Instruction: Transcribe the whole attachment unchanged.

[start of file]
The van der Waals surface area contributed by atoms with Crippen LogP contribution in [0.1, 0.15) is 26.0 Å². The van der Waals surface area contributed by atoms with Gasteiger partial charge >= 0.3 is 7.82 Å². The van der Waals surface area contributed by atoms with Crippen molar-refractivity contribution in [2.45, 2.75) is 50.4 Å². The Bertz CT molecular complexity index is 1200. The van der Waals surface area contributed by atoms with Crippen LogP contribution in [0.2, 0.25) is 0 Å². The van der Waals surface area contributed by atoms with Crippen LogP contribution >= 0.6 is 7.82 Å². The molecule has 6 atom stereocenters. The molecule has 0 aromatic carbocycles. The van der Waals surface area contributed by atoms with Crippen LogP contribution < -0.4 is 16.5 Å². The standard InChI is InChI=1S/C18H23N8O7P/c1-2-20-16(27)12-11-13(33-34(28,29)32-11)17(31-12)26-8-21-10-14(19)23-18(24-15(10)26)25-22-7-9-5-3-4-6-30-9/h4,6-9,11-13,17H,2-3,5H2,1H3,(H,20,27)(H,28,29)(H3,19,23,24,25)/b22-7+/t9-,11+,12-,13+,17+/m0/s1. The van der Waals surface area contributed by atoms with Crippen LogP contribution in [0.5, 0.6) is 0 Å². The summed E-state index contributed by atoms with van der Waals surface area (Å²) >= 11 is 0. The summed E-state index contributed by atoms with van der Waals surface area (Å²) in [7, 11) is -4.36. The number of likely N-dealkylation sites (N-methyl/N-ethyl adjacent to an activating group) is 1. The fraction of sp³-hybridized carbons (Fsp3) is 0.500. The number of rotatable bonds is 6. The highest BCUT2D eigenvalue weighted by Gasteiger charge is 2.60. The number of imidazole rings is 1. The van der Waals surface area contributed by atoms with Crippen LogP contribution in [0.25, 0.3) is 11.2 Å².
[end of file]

The van der Waals surface area contributed by atoms with Crippen LogP contribution in [0.1, 0.15) is 26.0 Å². The van der Waals surface area contributed by atoms with Gasteiger partial charge >= 0.3 is 7.82 Å². The van der Waals surface area contributed by atoms with Crippen molar-refractivity contribution in [2.45, 2.75) is 50.4 Å². The Bertz CT molecular complexity index is 1200. The van der Waals surface area contributed by atoms with Crippen LogP contribution in [0.2, 0.25) is 0 Å². The van der Waals surface area contributed by atoms with Crippen LogP contribution >= 0.6 is 7.82 Å². The molecule has 6 atom stereocenters. The molecule has 0 aromatic carbocycles. The van der Waals surface area contributed by atoms with Crippen LogP contribution < -0.4 is 16.5 Å². The standard InChI is InChI=1S/C18H23N8O7P/c1-2-20-16(27)12-11-13(33-34(28,29)32-11)17(31-12)26-8-21-10-14(19)23-18(24-15(10)26)25-22-7-9-5-3-4-6-30-9/h4,6-9,11-13,17H,2-3,5H2,1H3,(H,20,27)(H,28,29)(H3,19,23,24,25)/b22-7+/t9-,11+,12-,13+,17+/m0/s1. The van der Waals surface area contributed by atoms with Crippen LogP contribution in [0.5, 0.6) is 0 Å². The summed E-state index contributed by atoms with van der Waals surface area (Å²) >= 11 is 0. The summed E-state index contributed by atoms with van der Waals surface area (Å²) in [7, 11) is -4.36. The number of likely N-dealkylation sites (N-methyl/N-ethyl adjacent to an activating group) is 1. The fraction of sp³-hybridized carbons (Fsp3) is 0.500. The number of rotatable bonds is 6. The highest BCUT2D eigenvalue weighted by Gasteiger charge is 2.60. The number of imidazole rings is 1. The van der Waals surface area contributed by atoms with Crippen LogP contribution in [0.25, 0.3) is 11.2 Å².